Capture: The Decisive Moment

Bourke Street Mall, Melbourne A7RII and FE 35F28 ZA @ f/8 (f/8 and be there)

The famous photographer Henri Cartier-Bresson in 1954 described the visual climax to a scene which the photographer captures as being the ‘decisive moment’.

The moment when the photographer chooses to release the shutter may be influenced by the visual climax to the action and the moment when the moving forms create the most pleasing design. In the flux of movement a photographer can sometimes intuitively feel when the changing forms and patterns achieve balance, clarity and order, and when the image becomes for an instant a picture.

To capture decisive moments the photographer needs to be focused on, or receptive to, what is happening rather than the camera equipment they are holding. Just like driving a car, it is possible to operate a camera without looking at the controls. The photographer must spend time with any piece of equipment so that they are able to operate it intuitively. When watching an event unfold the photographer can increase their chances of capturing the decisive moment by presetting the focus and exposure.

Caught in the Light – RMIT University – City Campus (the figure in this image is backlit by the rising sun and illuminated from the front by the sun’s reflection in a window behind me – and this is why the figure has two shadows)

f/8 and be there

One of the things that may delay a photographer from capturing a decisive moment is the camera is unprepared. The ‘f/8 and be there’ rule is an excellent way of ensuring that the camera is ready to seize, or capture, the decisive moment. Many ‘Street’ photographers switch the camera to Manual Exposure if the ambient light is a constant, e.g. a clear sunny day. When the sun is shining brightly the exposure (no matter where you are on the planet) can be set using the ‘Sunny 16 Rule’. The Sunny 16 rule states that if you set the aperture to f/16 and the ISO and Shutter speed to same number, e.g. ISO 100 and 1/100 Second, then you will correctly expose your scene. This can be adapted to the ‘f/8 and be there rule’ by setting the camera to Manual Exposure and opening the aperture up by two stops to f/8 (an increase of +2 EV) and speeding the shutter speed up to 1/400 second (a decrease of –2.0 EV) to compensate. This will ensure the correct exposure is maintained and provide the photographer with an aperture that provides enough depth of field for street photography and a shutter speed that will freeze movement in the street. Many photographers will adapt these settings to suit their needs, .e.g. raising the ISO to 400 will give the photographer the option to stop down to f/11 and raise the shutter speed to 1/800 second.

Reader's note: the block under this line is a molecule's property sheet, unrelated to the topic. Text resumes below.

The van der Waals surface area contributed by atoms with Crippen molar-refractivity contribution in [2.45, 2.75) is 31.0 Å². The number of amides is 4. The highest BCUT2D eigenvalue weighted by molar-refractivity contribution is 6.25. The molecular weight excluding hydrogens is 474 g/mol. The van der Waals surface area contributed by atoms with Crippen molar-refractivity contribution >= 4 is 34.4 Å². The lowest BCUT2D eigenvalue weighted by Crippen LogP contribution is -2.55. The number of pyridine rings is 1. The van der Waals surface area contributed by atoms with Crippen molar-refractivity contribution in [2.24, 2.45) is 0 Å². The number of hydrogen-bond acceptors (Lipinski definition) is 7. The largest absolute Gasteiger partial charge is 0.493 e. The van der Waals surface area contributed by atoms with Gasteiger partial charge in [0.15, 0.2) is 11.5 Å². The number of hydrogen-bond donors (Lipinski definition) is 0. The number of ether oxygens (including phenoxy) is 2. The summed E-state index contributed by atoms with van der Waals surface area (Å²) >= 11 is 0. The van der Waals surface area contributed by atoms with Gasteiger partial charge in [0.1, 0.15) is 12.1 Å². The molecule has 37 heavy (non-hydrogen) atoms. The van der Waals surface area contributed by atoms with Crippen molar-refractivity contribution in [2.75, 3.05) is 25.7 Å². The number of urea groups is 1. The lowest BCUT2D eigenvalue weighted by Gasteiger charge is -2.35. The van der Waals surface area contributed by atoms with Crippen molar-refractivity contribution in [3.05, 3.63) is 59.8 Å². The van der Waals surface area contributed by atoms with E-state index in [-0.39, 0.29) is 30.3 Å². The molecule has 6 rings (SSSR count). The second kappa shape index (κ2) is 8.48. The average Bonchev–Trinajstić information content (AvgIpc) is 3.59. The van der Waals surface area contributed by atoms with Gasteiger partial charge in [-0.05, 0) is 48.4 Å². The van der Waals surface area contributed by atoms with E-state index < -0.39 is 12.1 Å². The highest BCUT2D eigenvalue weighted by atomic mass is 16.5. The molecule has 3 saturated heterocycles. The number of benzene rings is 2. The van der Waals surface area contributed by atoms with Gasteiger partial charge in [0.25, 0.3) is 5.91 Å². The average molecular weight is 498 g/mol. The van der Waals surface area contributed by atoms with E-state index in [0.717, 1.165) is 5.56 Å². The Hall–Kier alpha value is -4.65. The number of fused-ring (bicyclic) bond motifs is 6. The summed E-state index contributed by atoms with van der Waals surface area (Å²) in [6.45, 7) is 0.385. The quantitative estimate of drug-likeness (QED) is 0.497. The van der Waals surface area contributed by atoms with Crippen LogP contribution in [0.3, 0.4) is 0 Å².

Manual or Autofocus?

The standard focal length for many ‘Street’ photographers is widely considered to be the 35mm focal length when using a full frame camera. When using a crop sensor or APS-C camera the equivalent focal length would be 24mm to achieve the same ‘angle of view’. When this 35mm focal length lens is used in conjunction with an f/8 aperture, the depth of field is often sufficient enough to enable the photographer to switch the camera to Manual Focus and pre-focus at a distance of approximately 5 metres (16 feet). This manual focus setting provides enough depth of field to ensure your subject would be in focus anywhere between 2.5 metres (just over 8 feet) to Infinity. It is even more advantageous for a photographer using a 24mm focal length on an APS-C sensor because they could pre-focus at a distance of 3.5 metres (11 feet) and ensure everything from 1.75 metres (just under 6 feet) is in sharp focus. The advantage of choosing Manual Focus over Auto Focus is that the camera will not hesitate in taking a picture as soon as the shutter release is depressed (it does not need to lock on prior to capture). The other advantage in choosing manual focus is that the camera will not automatically shift focus to Infinity and render foreground subject matter unsharp (by choosing manual focus you are basically selecting the ‘hyperfocal distance‘ to ensure you have the biggest zone of focus in the your image). Use this Depth of Field calculator to check the appropriate aperture and distance with the lens and sensor size you are using.

Choosing to prioritise the subject or the scene?